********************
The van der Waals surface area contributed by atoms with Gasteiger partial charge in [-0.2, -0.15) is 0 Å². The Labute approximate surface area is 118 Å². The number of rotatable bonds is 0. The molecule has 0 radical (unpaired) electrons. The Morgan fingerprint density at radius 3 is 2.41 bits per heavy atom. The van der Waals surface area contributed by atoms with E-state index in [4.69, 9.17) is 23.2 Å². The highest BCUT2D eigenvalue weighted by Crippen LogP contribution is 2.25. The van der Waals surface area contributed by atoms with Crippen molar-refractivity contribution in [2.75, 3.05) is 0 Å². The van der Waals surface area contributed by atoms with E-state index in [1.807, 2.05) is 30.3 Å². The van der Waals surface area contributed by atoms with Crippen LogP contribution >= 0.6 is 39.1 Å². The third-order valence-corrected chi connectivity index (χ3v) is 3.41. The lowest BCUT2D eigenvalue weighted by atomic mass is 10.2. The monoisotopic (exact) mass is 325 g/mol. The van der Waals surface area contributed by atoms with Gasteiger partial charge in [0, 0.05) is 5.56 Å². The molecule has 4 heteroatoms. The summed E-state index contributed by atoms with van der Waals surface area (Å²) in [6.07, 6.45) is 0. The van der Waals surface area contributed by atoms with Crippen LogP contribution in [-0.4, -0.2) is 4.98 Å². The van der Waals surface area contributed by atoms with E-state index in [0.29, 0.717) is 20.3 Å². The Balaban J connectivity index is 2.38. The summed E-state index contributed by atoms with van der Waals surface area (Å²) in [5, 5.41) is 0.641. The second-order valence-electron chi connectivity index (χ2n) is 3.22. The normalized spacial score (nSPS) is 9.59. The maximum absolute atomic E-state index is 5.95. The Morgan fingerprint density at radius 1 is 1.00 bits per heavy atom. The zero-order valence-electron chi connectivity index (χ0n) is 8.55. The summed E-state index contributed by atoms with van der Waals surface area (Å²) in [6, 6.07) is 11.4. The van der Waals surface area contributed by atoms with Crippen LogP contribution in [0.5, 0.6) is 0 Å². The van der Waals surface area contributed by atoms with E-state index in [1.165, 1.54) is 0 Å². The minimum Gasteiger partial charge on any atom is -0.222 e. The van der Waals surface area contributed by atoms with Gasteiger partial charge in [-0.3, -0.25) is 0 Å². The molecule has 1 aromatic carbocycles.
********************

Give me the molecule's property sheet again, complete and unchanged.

The van der Waals surface area contributed by atoms with Gasteiger partial charge in [-0.2, -0.15) is 0 Å². The Labute approximate surface area is 118 Å². The number of rotatable bonds is 0. The molecule has 0 radical (unpaired) electrons. The Morgan fingerprint density at radius 3 is 2.41 bits per heavy atom. The van der Waals surface area contributed by atoms with E-state index in [4.69, 9.17) is 23.2 Å². The highest BCUT2D eigenvalue weighted by Crippen LogP contribution is 2.25. The van der Waals surface area contributed by atoms with Crippen molar-refractivity contribution in [2.75, 3.05) is 0 Å². The van der Waals surface area contributed by atoms with E-state index in [1.807, 2.05) is 30.3 Å². The van der Waals surface area contributed by atoms with Crippen LogP contribution >= 0.6 is 39.1 Å². The third-order valence-corrected chi connectivity index (χ3v) is 3.41. The lowest BCUT2D eigenvalue weighted by atomic mass is 10.2. The monoisotopic (exact) mass is 325 g/mol. The van der Waals surface area contributed by atoms with Gasteiger partial charge in [0, 0.05) is 5.56 Å². The molecule has 4 heteroatoms. The summed E-state index contributed by atoms with van der Waals surface area (Å²) in [6.07, 6.45) is 0. The van der Waals surface area contributed by atoms with Crippen LogP contribution in [-0.4, -0.2) is 4.98 Å². The van der Waals surface area contributed by atoms with E-state index in [0.29, 0.717) is 20.3 Å². The Balaban J connectivity index is 2.38. The summed E-state index contributed by atoms with van der Waals surface area (Å²) in [5, 5.41) is 0.641. The second-order valence-electron chi connectivity index (χ2n) is 3.22. The normalized spacial score (nSPS) is 9.59. The maximum absolute atomic E-state index is 5.95. The Morgan fingerprint density at radius 1 is 1.00 bits per heavy atom. The zero-order valence-electron chi connectivity index (χ0n) is 8.55. The summed E-state index contributed by atoms with van der Waals surface area (Å²) in [6, 6.07) is 11.4. The van der Waals surface area contributed by atoms with Crippen LogP contribution in [0.5, 0.6) is 0 Å². The van der Waals surface area contributed by atoms with E-state index in [1.165, 1.54) is 0 Å². The minimum Gasteiger partial charge on any atom is -0.222 e. The van der Waals surface area contributed by atoms with Gasteiger partial charge in [-0.3, -0.25) is 0 Å². The molecule has 1 aromatic carbocycles.